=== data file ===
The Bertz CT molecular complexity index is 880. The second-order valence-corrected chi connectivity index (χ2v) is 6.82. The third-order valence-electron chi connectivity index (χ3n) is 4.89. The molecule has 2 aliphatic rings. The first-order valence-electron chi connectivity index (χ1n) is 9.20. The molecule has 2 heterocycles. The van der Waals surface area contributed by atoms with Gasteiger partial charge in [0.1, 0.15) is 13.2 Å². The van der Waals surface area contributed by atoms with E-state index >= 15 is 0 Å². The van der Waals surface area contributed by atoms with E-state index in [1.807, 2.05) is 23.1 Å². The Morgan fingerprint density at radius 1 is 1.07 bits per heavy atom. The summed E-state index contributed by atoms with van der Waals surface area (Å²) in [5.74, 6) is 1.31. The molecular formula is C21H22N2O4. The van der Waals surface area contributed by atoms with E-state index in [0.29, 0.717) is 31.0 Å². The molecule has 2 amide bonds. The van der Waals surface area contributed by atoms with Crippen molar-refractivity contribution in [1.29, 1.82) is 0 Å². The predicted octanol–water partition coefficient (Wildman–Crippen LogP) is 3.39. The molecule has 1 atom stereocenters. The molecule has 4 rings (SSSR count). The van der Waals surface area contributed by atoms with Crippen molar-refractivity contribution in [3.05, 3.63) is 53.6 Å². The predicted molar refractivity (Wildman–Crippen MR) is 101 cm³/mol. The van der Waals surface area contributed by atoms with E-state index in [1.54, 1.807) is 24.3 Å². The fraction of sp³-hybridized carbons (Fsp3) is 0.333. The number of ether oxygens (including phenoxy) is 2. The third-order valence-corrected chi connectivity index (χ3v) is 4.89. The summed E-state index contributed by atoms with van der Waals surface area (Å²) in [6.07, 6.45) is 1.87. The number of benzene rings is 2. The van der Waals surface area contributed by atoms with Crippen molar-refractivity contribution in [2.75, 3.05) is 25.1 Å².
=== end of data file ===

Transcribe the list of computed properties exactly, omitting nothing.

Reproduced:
The Bertz CT molecular complexity index is 880. The second-order valence-corrected chi connectivity index (χ2v) is 6.82. The third-order valence-electron chi connectivity index (χ3n) is 4.89. The molecule has 2 aliphatic rings. The first-order valence-electron chi connectivity index (χ1n) is 9.20. The molecule has 2 heterocycles. The van der Waals surface area contributed by atoms with Gasteiger partial charge in [0.1, 0.15) is 13.2 Å². The van der Waals surface area contributed by atoms with E-state index >= 15 is 0 Å². The van der Waals surface area contributed by atoms with E-state index in [1.807, 2.05) is 23.1 Å². The Morgan fingerprint density at radius 1 is 1.07 bits per heavy atom. The summed E-state index contributed by atoms with van der Waals surface area (Å²) in [5.74, 6) is 1.31. The molecular formula is C21H22N2O4. The van der Waals surface area contributed by atoms with E-state index in [0.29, 0.717) is 31.0 Å². The molecule has 2 amide bonds. The van der Waals surface area contributed by atoms with Crippen molar-refractivity contribution in [1.29, 1.82) is 0 Å². The predicted octanol–water partition coefficient (Wildman–Crippen LogP) is 3.39. The molecule has 1 atom stereocenters. The molecule has 4 rings (SSSR count). The van der Waals surface area contributed by atoms with Crippen molar-refractivity contribution in [3.05, 3.63) is 53.6 Å². The predicted molar refractivity (Wildman–Crippen MR) is 101 cm³/mol. The van der Waals surface area contributed by atoms with E-state index in [1.54, 1.807) is 24.3 Å². The fraction of sp³-hybridized carbons (Fsp3) is 0.333. The number of ether oxygens (including phenoxy) is 2. The third-order valence-corrected chi connectivity index (χ3v) is 4.89. The summed E-state index contributed by atoms with van der Waals surface area (Å²) in [6.07, 6.45) is 1.87. The number of benzene rings is 2. The van der Waals surface area contributed by atoms with Crippen molar-refractivity contribution in [2.75, 3.05) is 25.1 Å².